Yet people today are watching the Cain story unfold, looking at the timing of it, and writing checks to the Cain campaign. Who knows what may come out before it’s over, but it better be some pretty powerful stuff if it’s going to fit the mood of the American people these days. People expect presidential politics to be rough and tumble, but times are different, and so are the circumstances of this campaign. Republicans are looking for someone to believe in. They won’t all vote for Herman Cain, but right now, he symbolizes something they want to protect. Try to take him down at your own peril.
This brings us to another interesting situation. Usually in presidential campaigns, the question of who originally leaked the story is given little consideration. The publisher protects his sources, and the rest of the media has no interest in drying up their own potential sources by publishing identities even if they know who they are. But this time, people will want to know. Also, these days, the media is so diverse that it will be very difficult to keep the identity of the people who planted the story secret. And it may not turn out to be the most likely suspect.
Initially, Cain lashed out at the liberal media. So did several conservative commentators. But I doubt that Politico
, which published the story first, came up with this scoop by investigating Cain’s background on its own.
People may think that news organizations have legions of Woodwards and Bernsteins fanned out across the country, poring through old courthouse records or public business records and talking to anyone they think may have some dirt to dish on a candidate. They don’t. They don’t have the money, for one thing. No, the days of Woodward and Bernstein, intrepid investigative reporters, are over. Investigative reporters have been replaced by people who keep a big basket under the transom to catch the dossiers and other materials that the various campaigns drop on opposing candidates.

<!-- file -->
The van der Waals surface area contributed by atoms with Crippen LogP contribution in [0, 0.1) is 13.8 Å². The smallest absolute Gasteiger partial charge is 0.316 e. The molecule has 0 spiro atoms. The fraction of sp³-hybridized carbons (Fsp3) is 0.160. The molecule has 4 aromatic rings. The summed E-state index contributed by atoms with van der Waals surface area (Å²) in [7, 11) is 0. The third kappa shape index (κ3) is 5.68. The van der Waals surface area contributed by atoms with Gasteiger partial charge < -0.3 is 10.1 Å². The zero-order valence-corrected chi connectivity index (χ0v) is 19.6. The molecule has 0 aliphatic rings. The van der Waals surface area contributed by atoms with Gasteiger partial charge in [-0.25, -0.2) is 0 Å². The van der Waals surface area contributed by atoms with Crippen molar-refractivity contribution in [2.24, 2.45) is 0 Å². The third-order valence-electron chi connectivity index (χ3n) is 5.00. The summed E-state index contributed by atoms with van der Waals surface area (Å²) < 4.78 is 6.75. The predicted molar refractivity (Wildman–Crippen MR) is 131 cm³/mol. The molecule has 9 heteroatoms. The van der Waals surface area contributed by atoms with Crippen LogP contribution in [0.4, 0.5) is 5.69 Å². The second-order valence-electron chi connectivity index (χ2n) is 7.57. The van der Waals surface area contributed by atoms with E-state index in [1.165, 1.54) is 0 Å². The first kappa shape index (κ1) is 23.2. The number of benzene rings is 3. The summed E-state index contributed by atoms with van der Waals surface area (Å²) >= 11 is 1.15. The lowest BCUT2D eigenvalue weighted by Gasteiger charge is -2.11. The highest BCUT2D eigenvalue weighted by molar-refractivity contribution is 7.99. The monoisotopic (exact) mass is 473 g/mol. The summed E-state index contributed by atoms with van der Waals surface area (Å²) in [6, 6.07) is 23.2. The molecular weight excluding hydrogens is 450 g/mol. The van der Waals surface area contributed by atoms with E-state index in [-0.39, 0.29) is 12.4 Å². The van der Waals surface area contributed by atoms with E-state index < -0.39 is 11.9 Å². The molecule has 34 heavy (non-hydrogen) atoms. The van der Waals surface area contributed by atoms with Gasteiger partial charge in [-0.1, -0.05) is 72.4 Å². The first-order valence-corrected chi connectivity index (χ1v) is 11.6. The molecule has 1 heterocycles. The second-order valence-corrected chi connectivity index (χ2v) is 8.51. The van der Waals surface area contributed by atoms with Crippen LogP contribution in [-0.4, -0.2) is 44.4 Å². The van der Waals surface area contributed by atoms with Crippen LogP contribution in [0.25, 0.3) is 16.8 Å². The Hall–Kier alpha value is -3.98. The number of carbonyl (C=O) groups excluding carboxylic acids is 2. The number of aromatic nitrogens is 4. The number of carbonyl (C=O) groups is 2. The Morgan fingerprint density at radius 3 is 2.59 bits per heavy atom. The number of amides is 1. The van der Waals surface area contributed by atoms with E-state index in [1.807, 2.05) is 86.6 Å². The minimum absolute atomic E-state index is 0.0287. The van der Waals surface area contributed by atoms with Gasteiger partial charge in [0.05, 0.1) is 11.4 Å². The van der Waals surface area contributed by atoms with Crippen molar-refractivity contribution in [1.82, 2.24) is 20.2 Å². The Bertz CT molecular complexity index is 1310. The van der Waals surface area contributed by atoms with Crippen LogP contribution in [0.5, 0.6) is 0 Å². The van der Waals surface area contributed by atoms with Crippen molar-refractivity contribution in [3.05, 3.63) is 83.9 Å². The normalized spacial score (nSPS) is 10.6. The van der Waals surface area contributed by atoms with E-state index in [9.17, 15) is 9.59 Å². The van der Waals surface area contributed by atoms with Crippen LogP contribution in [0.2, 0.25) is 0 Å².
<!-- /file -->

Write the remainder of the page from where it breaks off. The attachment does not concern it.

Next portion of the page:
Campaigns that can afford it often spend lots of money on “opposition research.” The research can be for perfectly legitimate things, such as positions candidates have taken on issues. Or it can be for personal dirt, substantiated or otherwise. If they pass it to the media, the campaign, of course, wants to keep its role secret. In this way, reporters are seldom investigators. More often they’re facilitators. It’s easier work.
Cain has now gotten off the media angle and targeted Gov. Rick Perry’s campaign as the source of the story. This is based on the fact that a former consultant from Cain’s Senate campaign now works for Perry. The campaign and the consultant deny it, and instead point the finger at the Romney campaign, because Cain’s successor at the National Restaurant Association, where the alleged harassment took place, is a Romney supporter and contributor. Further, the names of Democratic operatives and a Democratic officeholder have been mentioned to me off the record.
I have no idea who originated the story. But I’d say that looking inside the Republican family is probably a good bet. I speak from personal experience.
Days after I got into the presidential race in 2007, I was greeted with a website, “PhoneyFred.org,” described in the media at the time as an “anti Fred Thompson smear site.” You couldn’t really tell who was behind it, but we learned of it from the Democratic National Committee, which made ample use of it. We assumed that they had created it. However, a reporter at the Washington Post (of all people) decided to find out who was behind the site. After a lot of effort, she traced it to an executive of TTS Strategies, a South Carolina consulting firm run by J. Warren Tompkins, one of the most notorious hardball political operatives in the country.